There are starker differences according to 2020 Presidential vote regarding the economic effects of the pandemic. A majority (54%) of those who voted for Donald Trump think the worst is yet to come, while 40% of those who voted for Joe Biden share this view. In comparison, a third (33%) of Biden voters think that the worst is behind us, while only 24% of Trump voters think the same.

Following general pessimism regarding the coronavirus pandemic, a plurality of 40% disagree that the coronavirus crisis will likely be over in a year’s time. A further 30% agree that it will be over in a year’s time, and 23% neither agree nor disagree. In March 2021, however, 46% agreed that the coronavirus crisis would likely be over in a year’s time, while 21% disagreed.

Age is a clear indicator of opinion, with 48% of those aged 65 and above and 50% of those aged 55 to 64 disagreeing that it is likely the coronavirus crisis will be over in a year’s time, compared to just 17% of 18-to-24-year-olds. Conversely, 41% of 18-to-24-year-olds agree that the crisis will likely be over in a year’s time, an opinion shared by just 18% of those aged 65 and over.

Here we see almost exact consensus between 2020 Trump and Biden voters: 40% of Trump voters and 41% of Biden voters disagree that the crisis will be over in a year’s time, whereas 32% of both groups agree. In May, there was similar concurrence between the two groups, when 47% of Biden voters and 45% of Trump voters agreed with this same statement.

Finally, the American public are fiercely split on whether the US Government are taking the right measures to address the ongoing coronavirus pandemic. 42% think that the US Government are not taking the right measures, whereas 41% think they are. A further 18% don’t know. This disagreement marks a drastic change in opinion since our previous polls in May and March of 2021, where majorities of 56% and 61%, respectively, thought that the Government were taking the right measures to address the pandemic compared to 28% and 26% who thought they were not.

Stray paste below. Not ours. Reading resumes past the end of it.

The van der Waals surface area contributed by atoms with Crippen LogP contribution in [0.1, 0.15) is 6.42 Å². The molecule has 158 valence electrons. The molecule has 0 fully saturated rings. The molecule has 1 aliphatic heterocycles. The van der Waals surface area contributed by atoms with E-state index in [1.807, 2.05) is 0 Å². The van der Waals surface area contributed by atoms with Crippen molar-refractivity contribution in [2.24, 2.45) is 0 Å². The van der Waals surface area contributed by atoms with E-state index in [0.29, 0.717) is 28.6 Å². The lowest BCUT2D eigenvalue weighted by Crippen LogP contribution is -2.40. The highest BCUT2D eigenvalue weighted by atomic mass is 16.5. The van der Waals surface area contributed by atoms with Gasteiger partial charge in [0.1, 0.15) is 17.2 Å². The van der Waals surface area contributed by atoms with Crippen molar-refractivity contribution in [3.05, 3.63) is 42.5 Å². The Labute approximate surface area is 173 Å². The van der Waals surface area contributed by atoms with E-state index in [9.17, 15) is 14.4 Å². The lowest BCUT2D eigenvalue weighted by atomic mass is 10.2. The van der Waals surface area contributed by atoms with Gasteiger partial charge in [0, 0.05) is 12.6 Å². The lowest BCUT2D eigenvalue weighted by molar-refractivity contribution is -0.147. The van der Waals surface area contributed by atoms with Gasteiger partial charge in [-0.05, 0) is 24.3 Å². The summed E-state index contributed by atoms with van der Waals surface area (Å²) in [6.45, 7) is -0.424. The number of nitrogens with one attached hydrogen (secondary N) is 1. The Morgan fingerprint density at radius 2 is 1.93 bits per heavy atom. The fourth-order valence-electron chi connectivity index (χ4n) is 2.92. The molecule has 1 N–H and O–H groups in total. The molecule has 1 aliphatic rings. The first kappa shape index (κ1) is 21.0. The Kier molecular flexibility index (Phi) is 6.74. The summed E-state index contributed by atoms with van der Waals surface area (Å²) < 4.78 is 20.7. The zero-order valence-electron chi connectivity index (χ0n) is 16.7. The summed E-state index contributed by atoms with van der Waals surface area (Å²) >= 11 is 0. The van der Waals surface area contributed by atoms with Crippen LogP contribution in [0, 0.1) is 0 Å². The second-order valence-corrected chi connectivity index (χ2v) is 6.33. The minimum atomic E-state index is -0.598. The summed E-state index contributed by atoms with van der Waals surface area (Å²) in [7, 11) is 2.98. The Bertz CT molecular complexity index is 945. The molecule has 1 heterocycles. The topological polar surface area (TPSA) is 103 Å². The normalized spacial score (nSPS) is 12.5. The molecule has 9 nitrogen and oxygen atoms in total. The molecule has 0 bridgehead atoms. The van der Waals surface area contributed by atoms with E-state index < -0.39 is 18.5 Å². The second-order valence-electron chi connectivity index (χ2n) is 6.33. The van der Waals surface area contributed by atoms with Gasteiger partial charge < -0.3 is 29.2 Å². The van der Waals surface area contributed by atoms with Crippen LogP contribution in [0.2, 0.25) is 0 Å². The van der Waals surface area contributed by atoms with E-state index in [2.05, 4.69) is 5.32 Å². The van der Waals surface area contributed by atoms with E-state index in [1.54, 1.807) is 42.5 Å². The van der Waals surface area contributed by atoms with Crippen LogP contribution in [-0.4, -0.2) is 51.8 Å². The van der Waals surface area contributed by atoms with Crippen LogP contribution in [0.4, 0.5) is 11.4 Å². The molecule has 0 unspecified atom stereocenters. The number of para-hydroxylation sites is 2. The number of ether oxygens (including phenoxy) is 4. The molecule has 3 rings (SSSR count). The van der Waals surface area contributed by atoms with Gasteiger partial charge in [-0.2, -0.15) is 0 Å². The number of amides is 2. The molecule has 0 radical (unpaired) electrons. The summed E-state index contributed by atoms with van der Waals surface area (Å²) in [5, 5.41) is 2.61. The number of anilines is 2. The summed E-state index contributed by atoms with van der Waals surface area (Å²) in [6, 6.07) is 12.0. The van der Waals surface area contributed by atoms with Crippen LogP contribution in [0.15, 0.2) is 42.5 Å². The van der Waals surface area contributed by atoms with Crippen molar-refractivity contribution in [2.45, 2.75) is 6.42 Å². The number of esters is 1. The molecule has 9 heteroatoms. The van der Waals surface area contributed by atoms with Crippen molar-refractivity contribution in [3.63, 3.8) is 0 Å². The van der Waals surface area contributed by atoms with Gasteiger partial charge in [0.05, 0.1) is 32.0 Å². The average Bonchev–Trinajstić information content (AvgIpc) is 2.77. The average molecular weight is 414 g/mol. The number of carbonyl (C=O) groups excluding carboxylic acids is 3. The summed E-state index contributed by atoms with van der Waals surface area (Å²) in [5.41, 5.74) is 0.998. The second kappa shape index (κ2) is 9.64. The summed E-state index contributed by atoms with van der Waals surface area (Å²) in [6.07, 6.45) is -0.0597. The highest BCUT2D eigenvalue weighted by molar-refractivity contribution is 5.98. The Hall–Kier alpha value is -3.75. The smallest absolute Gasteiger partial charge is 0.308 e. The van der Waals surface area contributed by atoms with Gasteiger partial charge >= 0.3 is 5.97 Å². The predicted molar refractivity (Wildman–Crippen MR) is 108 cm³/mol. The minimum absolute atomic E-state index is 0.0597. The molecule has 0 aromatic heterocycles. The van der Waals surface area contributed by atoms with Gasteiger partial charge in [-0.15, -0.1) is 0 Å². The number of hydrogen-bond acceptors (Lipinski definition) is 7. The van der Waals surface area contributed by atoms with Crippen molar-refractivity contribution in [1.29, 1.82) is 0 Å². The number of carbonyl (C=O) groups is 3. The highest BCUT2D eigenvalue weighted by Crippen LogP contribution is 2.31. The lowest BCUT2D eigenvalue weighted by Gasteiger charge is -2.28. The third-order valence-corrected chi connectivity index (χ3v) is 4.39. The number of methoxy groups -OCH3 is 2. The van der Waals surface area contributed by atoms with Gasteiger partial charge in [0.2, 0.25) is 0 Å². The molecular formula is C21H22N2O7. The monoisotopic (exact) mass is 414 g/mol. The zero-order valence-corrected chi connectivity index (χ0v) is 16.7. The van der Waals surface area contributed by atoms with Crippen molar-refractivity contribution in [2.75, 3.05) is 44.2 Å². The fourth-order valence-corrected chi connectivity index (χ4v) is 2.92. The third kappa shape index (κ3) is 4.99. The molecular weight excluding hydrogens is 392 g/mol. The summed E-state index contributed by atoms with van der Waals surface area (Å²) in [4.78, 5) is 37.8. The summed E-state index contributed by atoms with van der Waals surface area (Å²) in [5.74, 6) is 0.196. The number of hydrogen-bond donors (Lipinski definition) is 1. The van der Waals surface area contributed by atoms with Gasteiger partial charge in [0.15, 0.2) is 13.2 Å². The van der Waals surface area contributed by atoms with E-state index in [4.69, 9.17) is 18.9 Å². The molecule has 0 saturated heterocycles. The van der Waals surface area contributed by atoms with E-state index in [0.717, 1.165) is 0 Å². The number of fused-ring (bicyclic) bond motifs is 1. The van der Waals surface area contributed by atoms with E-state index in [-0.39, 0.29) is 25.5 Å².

This division in opinion appears to be driven by age and 2020 Presidential election vote. Those aged 18 to 24 are least likely to say the US Government are currently taking the right measures to address the pandemic, with just 27% expressing this view compared to 48% of those aged 65 and over. Conversely, a majority of 52% of 18-to-24-year-olds think that the Government is not taking the right measures, an opinion shared by 38% of those aged 65 and above.

A majority of 62% of those who voted for Trump in 2020 think that the US Government is currently not taking the right measures to address the pandemic, whereas 65% of those who voted for Biden think that they are. Overall, we observe a marked increase in pessimism regarding the coronavirus crisis amongst the US public. There have been significant changes in public opinion regarding both the timeline and economic effects of the pandemic, with a plurality of the American public thinking that the worst is yet to come for the first time since December 2020. Similarly, the timeline of the pandemic is expected to continue for the next year, with a plurality thinking it is unlikely that the crisis will be over in a year’s time. However, the US public are divided regarding the current measures taken by the US Government to address the coronavirus crisis, with equal proportions thinking that these are and are not the right measures.

To find out more information about this research contact our research team. Redfield & Wilton Strategies is a member of the British Polling Council and abides by its rules.